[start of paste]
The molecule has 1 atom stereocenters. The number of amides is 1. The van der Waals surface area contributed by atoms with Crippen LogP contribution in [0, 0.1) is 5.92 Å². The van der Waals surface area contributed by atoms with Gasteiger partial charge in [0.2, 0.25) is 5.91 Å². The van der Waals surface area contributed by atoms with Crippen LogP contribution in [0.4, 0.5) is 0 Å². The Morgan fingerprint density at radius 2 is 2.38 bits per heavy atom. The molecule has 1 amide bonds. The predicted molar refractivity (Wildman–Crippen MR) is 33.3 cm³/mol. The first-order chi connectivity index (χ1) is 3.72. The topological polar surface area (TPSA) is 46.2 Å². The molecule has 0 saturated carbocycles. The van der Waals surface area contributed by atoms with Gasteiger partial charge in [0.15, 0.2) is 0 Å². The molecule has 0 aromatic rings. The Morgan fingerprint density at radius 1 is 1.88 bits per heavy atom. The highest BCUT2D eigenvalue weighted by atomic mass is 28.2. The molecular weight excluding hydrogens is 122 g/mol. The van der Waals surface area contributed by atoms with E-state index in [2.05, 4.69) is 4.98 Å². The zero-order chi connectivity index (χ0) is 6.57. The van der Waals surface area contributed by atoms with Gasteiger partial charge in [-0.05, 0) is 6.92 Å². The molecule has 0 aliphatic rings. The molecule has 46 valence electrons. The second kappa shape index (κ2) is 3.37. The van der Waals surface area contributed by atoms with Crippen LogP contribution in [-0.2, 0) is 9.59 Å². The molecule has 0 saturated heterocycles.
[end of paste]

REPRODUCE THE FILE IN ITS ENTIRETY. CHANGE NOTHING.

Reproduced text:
The molecule has 1 atom stereocenters. The number of amides is 1. The van der Waals surface area contributed by atoms with Crippen LogP contribution in [0, 0.1) is 5.92 Å². The van der Waals surface area contributed by atoms with Gasteiger partial charge in [0.2, 0.25) is 5.91 Å². The van der Waals surface area contributed by atoms with Crippen LogP contribution in [0.4, 0.5) is 0 Å². The Morgan fingerprint density at radius 2 is 2.38 bits per heavy atom. The molecule has 1 amide bonds. The predicted molar refractivity (Wildman–Crippen MR) is 33.3 cm³/mol. The first-order chi connectivity index (χ1) is 3.72. The topological polar surface area (TPSA) is 46.2 Å². The molecule has 0 saturated carbocycles. The van der Waals surface area contributed by atoms with Gasteiger partial charge in [0.15, 0.2) is 0 Å². The molecule has 0 aromatic rings. The Morgan fingerprint density at radius 1 is 1.88 bits per heavy atom. The highest BCUT2D eigenvalue weighted by atomic mass is 28.2. The molecular weight excluding hydrogens is 122 g/mol. The van der Waals surface area contributed by atoms with E-state index in [2.05, 4.69) is 4.98 Å². The zero-order chi connectivity index (χ0) is 6.57. The van der Waals surface area contributed by atoms with Gasteiger partial charge in [-0.05, 0) is 6.92 Å². The molecule has 0 aliphatic rings. The molecule has 46 valence electrons. The second kappa shape index (κ2) is 3.37. The van der Waals surface area contributed by atoms with Crippen LogP contribution in [-0.2, 0) is 9.59 Å². The molecule has 0 saturated heterocycles.